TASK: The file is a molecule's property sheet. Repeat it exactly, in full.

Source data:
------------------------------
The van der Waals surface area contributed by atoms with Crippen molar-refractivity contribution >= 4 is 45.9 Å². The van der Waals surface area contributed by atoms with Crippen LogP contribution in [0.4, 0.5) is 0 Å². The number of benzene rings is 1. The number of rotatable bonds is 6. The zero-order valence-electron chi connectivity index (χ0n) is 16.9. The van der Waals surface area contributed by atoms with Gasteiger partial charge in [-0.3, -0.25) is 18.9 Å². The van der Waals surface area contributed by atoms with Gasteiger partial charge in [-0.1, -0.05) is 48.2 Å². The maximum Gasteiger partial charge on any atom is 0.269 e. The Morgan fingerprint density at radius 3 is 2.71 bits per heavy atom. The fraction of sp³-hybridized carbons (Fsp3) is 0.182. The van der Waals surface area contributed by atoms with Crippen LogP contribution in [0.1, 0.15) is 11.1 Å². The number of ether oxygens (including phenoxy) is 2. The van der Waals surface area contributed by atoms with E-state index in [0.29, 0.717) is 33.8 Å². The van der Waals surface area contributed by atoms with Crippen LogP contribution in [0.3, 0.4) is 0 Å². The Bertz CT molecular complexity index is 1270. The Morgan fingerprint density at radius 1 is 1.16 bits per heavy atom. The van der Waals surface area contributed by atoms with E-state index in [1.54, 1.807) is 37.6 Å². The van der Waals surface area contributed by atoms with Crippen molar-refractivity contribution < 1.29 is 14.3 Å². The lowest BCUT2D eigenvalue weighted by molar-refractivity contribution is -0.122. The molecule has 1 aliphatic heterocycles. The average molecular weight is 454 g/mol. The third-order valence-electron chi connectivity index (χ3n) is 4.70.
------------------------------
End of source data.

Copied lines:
The van der Waals surface area contributed by atoms with Crippen molar-refractivity contribution >= 4 is 45.9 Å². The van der Waals surface area contributed by atoms with Crippen LogP contribution in [0.4, 0.5) is 0 Å². The number of benzene rings is 1. The number of rotatable bonds is 6. The zero-order valence-electron chi connectivity index (χ0n) is 16.9. The van der Waals surface area contributed by atoms with Gasteiger partial charge in [-0.3, -0.25) is 18.9 Å². The van der Waals surface area contributed by atoms with Gasteiger partial charge in [-0.1, -0.05) is 48.2 Å². The maximum Gasteiger partial charge on any atom is 0.269 e. The Morgan fingerprint density at radius 3 is 2.71 bits per heavy atom. The fraction of sp³-hybridized carbons (Fsp3) is 0.182. The van der Waals surface area contributed by atoms with Crippen LogP contribution in [0.1, 0.15) is 11.1 Å². The number of ether oxygens (including phenoxy) is 2. The van der Waals surface area contributed by atoms with E-state index in [0.29, 0.717) is 33.8 Å². The van der Waals surface area contributed by atoms with Crippen LogP contribution in [0.3, 0.4) is 0 Å². The Bertz CT molecular complexity index is 1270. The Morgan fingerprint density at radius 1 is 1.16 bits per heavy atom. The van der Waals surface area contributed by atoms with E-state index in [1.54, 1.807) is 37.6 Å². The van der Waals surface area contributed by atoms with Crippen molar-refractivity contribution < 1.29 is 14.3 Å². The lowest BCUT2D eigenvalue weighted by molar-refractivity contribution is -0.122. The molecule has 1 aliphatic heterocycles. The average molecular weight is 454 g/mol. The third-order valence-electron chi connectivity index (χ3n) is 4.70.